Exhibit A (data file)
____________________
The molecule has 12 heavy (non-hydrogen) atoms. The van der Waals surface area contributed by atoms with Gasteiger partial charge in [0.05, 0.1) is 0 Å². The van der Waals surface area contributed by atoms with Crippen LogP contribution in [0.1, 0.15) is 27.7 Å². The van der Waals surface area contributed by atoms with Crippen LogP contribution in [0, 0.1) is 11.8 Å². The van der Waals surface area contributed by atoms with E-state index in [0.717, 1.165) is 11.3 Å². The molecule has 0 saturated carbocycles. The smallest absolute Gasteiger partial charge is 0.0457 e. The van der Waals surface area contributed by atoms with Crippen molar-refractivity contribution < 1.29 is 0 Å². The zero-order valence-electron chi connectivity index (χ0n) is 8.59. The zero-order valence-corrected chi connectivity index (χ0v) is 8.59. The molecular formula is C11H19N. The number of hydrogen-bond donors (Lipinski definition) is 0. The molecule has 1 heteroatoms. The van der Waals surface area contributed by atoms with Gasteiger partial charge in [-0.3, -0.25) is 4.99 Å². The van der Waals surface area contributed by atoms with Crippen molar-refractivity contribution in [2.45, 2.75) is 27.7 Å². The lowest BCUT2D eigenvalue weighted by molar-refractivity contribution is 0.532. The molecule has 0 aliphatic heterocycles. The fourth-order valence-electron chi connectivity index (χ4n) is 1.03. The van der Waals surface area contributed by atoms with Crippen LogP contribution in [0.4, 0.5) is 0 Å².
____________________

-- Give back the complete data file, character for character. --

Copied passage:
The molecule has 12 heavy (non-hydrogen) atoms. The van der Waals surface area contributed by atoms with Gasteiger partial charge in [0.05, 0.1) is 0 Å². The van der Waals surface area contributed by atoms with Crippen LogP contribution in [0.1, 0.15) is 27.7 Å². The van der Waals surface area contributed by atoms with Crippen LogP contribution in [0, 0.1) is 11.8 Å². The van der Waals surface area contributed by atoms with E-state index in [0.717, 1.165) is 11.3 Å². The molecule has 0 saturated carbocycles. The smallest absolute Gasteiger partial charge is 0.0457 e. The van der Waals surface area contributed by atoms with Crippen molar-refractivity contribution < 1.29 is 0 Å². The zero-order valence-electron chi connectivity index (χ0n) is 8.59. The zero-order valence-corrected chi connectivity index (χ0v) is 8.59. The molecular formula is C11H19N. The number of hydrogen-bond donors (Lipinski definition) is 0. The molecule has 1 heteroatoms. The van der Waals surface area contributed by atoms with Gasteiger partial charge in [-0.3, -0.25) is 4.99 Å². The van der Waals surface area contributed by atoms with Crippen molar-refractivity contribution in [2.45, 2.75) is 27.7 Å². The lowest BCUT2D eigenvalue weighted by molar-refractivity contribution is 0.532. The molecule has 0 aliphatic heterocycles. The fourth-order valence-electron chi connectivity index (χ4n) is 1.03. The van der Waals surface area contributed by atoms with Crippen LogP contribution in [0.4, 0.5) is 0 Å².